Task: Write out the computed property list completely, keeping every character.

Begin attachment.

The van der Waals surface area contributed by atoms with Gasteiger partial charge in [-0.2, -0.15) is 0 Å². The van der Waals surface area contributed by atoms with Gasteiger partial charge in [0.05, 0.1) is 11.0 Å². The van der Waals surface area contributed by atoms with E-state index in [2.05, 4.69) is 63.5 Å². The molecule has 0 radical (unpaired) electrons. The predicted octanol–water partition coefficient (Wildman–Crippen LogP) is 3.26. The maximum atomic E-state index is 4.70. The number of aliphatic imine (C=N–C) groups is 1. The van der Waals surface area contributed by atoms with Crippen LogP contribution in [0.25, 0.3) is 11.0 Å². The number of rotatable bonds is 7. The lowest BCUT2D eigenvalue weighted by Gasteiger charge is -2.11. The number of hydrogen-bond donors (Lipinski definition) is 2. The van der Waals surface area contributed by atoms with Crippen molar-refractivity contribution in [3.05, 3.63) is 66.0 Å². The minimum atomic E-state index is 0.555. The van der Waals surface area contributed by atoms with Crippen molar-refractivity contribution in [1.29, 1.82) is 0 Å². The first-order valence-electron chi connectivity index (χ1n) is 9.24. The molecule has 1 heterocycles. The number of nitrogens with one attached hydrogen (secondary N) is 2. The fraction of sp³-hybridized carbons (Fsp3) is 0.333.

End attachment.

The van der Waals surface area contributed by atoms with Gasteiger partial charge in [-0.2, -0.15) is 0 Å². The van der Waals surface area contributed by atoms with Gasteiger partial charge in [0.05, 0.1) is 11.0 Å². The van der Waals surface area contributed by atoms with E-state index in [2.05, 4.69) is 63.5 Å². The molecule has 0 radical (unpaired) electrons. The predicted octanol–water partition coefficient (Wildman–Crippen LogP) is 3.26. The maximum atomic E-state index is 4.70. The number of aliphatic imine (C=N–C) groups is 1. The van der Waals surface area contributed by atoms with Crippen LogP contribution in [0.25, 0.3) is 11.0 Å². The number of rotatable bonds is 7. The lowest BCUT2D eigenvalue weighted by Gasteiger charge is -2.11. The number of hydrogen-bond donors (Lipinski definition) is 2. The van der Waals surface area contributed by atoms with Crippen molar-refractivity contribution in [3.05, 3.63) is 66.0 Å². The minimum atomic E-state index is 0.555. The van der Waals surface area contributed by atoms with Crippen molar-refractivity contribution in [1.29, 1.82) is 0 Å². The first-order valence-electron chi connectivity index (χ1n) is 9.24. The molecule has 1 heterocycles. The number of nitrogens with one attached hydrogen (secondary N) is 2. The fraction of sp³-hybridized carbons (Fsp3) is 0.333.